# What substance has the lowest Kₛₚ value?

What substance has the lowest $$K_\mathrm{sp}$$ and what is its value? The lowest I could find is $$2.6\cdot 10^{-124}$$ for cobalt(III) sulfide $$\ce{Co2S3}$$.

• Could you add a reference for this extreme value of the solubility product of cobalt(III) sulfide? – user45298 Jul 18 '17 at 16:46
• This is somewhatartificial. The $K_ {sp}$ value for mercury (II) sulfide involves two ion terms and the one for cobalt (III) sulfide has five. On a per-ion basis, assuming (not really accurate) a simple dissociation reaction when the solid dissolves, mercury (II) sulfide beats cobalt (III) sulfide. – Oscar Lanzi Mar 18 at 11:21

The $$K_\mathrm{sp}(\ce{Co2S3})$$ value of magnitude of $$10^{-124}$$ appears in paper by Goates et al. [1]. The refined "thermodynamic" value of $$\pu{2.6e-124}$$ that you've listed and is used by numerous textbook up to these days has been proposed in [2].

However, thirty years later (late 1980s) there's been another study by Licht [3], which showed significant deviation from the previous studies due to two factors:

1. A new value of the free energy of sulfide ion formation for aqueous solutions has been used:

$$ΔG_\mathrm{f}^\circ(\ce{S^2-(aq)}) = \pu{(111 ± 2) kJ mol-1}$$

Previous value [1] was

$$ΔG_\mathrm{f}^\circ(\ce{S^2-(aq)}) = \pu{20.64 kcal mol-1} \approx \pu{83.68 kJ mol-1}$$

2. Free sulfide activity $$a(\ce{S^2-})$$ used for $$K_\mathrm{sp}$$ determination

\begin{align} \ce{M_xS_y &<=> x M^{2y/x+} + y S^2-} &\qquad K_\mathrm{sp} &= a(\ce{M^{2y/x+}})^x \cdot a(\ce{S^2-})^y \\ \ce{HS- &<=> H+ + S^2-} &\qquad K_2 &= \frac{a(\ce{H+})\cdot a(\ce{S^2-})}{a(\ce{HS-})} \end{align}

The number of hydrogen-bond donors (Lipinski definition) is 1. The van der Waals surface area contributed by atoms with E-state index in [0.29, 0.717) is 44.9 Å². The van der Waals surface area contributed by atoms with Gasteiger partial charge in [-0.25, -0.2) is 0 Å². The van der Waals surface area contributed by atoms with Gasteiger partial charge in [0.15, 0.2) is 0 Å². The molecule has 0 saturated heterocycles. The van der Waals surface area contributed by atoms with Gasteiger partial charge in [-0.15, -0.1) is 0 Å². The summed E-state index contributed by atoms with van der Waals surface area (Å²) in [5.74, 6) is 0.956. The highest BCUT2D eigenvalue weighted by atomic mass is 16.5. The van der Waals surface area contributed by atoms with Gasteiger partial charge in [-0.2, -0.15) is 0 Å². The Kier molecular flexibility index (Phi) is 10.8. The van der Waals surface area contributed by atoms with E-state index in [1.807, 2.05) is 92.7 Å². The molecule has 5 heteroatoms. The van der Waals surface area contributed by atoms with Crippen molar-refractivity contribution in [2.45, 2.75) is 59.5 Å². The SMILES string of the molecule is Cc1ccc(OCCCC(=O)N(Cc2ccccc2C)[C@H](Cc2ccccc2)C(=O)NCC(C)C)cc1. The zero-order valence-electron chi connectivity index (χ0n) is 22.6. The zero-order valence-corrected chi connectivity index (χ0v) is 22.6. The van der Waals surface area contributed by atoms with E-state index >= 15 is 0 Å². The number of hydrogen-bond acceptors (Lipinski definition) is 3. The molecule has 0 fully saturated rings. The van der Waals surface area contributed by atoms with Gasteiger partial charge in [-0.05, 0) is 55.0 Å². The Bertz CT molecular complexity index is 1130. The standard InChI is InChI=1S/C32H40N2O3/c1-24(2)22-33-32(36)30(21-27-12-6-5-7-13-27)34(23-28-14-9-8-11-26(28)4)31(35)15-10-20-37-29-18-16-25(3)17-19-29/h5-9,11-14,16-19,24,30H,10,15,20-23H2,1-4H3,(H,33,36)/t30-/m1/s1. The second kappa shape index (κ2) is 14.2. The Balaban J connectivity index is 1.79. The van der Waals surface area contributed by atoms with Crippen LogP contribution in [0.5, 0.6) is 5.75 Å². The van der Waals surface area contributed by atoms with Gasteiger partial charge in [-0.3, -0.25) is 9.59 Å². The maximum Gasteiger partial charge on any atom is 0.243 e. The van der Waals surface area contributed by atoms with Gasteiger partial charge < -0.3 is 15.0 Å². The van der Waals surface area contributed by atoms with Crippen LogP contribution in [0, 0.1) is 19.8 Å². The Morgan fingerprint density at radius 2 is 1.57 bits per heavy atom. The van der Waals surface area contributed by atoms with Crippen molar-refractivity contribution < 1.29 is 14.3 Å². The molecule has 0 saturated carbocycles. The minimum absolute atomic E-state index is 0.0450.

has also been misinterpreted in early studies by acidification of hydroxyl $$\ce{OH-}$$ instead, erroneously substituting $$K_2$$ by $$K_\mathrm{w}$$.

That's being said, Table I from [3] lists more recent $$\mathrm{p}K_\mathrm{sp}$$ values, among which the one for $$\ce{Co2S3}$$ that has increased significantly $$(\mathrm{p}K_\mathrm{sp}(\ce{Co2S3}) = 49.9$$, $$K_\mathrm{sp}(\ce{Co2S3}) \approx \pu{1.26e-50})$$. Five least soluble sulfides from that table are:

$$\begin{array}{lcc} \hline \ce{M_xS_y} & \mathrm{p}K_\mathrm{sp} & K_\mathrm{sp} \\ \hline \ce{Ir2S3} & 196.3 & \pu{5.0e-197} \\ \ce{Bi2S3} & 115.1 & \pu{7.9e-116} \\ \ce{Mo2S3} & 107.8 & \pu{1.6e-108} \\ \ce{Ni3S4} & 104.5 & \pu{3.2e-105} \\ \ce{In2S3} & 96.3 & \pu{5.0e-97} \\ \hline \end{array}$$

So that it seems like the new champion (at least among sulfides) is iridium(III) sulfide $$\ce{Ir2S3}$$ with $$K_\mathrm{sp} = \pu{5.0e-197}$$.

### References

1. Goates, J. R.; Gordon, M. B.; Faux, N. D. Calculated Values for the Solubility Product Constants of the Metallic Sulfides. Journal of the American Chemical Society 1952, 74 (3), 835–836. https://doi.org/10.1021/ja01123a510.
2. Waggoner, W. H. Textbook Errors: Guest Column. The Solubility Product Constants of the Metallic Sulfides. Journal of Chemical Education 1958, 35 (7), 339. https://doi.org/10.1021/ed035p339.
3. Licht, S. Aqueous Solubilities, Solubility Products and Standard Oxidation-Reduction Potentials of the Metal Sulfides. Journal of The Electrochemical Society 1988, 135 (12), 2971. https://doi.org/10.1149/1.2095471.